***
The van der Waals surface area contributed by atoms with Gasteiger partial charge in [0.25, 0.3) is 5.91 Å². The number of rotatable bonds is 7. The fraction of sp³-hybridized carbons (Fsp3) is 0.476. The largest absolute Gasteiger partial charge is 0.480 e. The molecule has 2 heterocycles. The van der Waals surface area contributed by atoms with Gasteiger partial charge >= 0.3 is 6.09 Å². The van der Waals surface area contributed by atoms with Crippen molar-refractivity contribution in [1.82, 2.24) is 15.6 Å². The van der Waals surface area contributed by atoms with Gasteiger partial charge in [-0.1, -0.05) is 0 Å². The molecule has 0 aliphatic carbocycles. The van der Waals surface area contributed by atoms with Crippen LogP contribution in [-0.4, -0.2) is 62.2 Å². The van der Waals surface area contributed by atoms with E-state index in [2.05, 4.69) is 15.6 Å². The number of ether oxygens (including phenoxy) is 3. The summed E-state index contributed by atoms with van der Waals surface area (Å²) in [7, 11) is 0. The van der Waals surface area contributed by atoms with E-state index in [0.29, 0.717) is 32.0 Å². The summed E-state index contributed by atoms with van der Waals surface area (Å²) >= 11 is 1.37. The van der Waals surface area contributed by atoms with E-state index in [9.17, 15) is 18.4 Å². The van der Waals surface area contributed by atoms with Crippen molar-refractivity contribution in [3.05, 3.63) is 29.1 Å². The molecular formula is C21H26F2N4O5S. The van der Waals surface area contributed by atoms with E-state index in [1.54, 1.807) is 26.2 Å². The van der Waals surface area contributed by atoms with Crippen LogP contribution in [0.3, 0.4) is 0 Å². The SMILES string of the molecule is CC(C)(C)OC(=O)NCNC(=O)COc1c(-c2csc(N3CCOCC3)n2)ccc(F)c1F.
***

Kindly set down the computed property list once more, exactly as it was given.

The van der Waals surface area contributed by atoms with Gasteiger partial charge in [0.25, 0.3) is 5.91 Å². The number of rotatable bonds is 7. The fraction of sp³-hybridized carbons (Fsp3) is 0.476. The largest absolute Gasteiger partial charge is 0.480 e. The molecule has 2 heterocycles. The van der Waals surface area contributed by atoms with Gasteiger partial charge >= 0.3 is 6.09 Å². The van der Waals surface area contributed by atoms with Crippen molar-refractivity contribution in [1.82, 2.24) is 15.6 Å². The van der Waals surface area contributed by atoms with Gasteiger partial charge in [-0.1, -0.05) is 0 Å². The molecule has 0 aliphatic carbocycles. The van der Waals surface area contributed by atoms with Crippen LogP contribution in [-0.4, -0.2) is 62.2 Å². The van der Waals surface area contributed by atoms with E-state index in [2.05, 4.69) is 15.6 Å². The number of ether oxygens (including phenoxy) is 3. The summed E-state index contributed by atoms with van der Waals surface area (Å²) in [7, 11) is 0. The van der Waals surface area contributed by atoms with E-state index in [0.29, 0.717) is 32.0 Å². The summed E-state index contributed by atoms with van der Waals surface area (Å²) >= 11 is 1.37. The van der Waals surface area contributed by atoms with E-state index in [9.17, 15) is 18.4 Å². The van der Waals surface area contributed by atoms with Crippen molar-refractivity contribution in [3.05, 3.63) is 29.1 Å². The molecular formula is C21H26F2N4O5S. The van der Waals surface area contributed by atoms with E-state index in [1.54, 1.807) is 26.2 Å². The van der Waals surface area contributed by atoms with Crippen LogP contribution in [0.3, 0.4) is 0 Å². The SMILES string of the molecule is CC(C)(C)OC(=O)NCNC(=O)COc1c(-c2csc(N3CCOCC3)n2)ccc(F)c1F.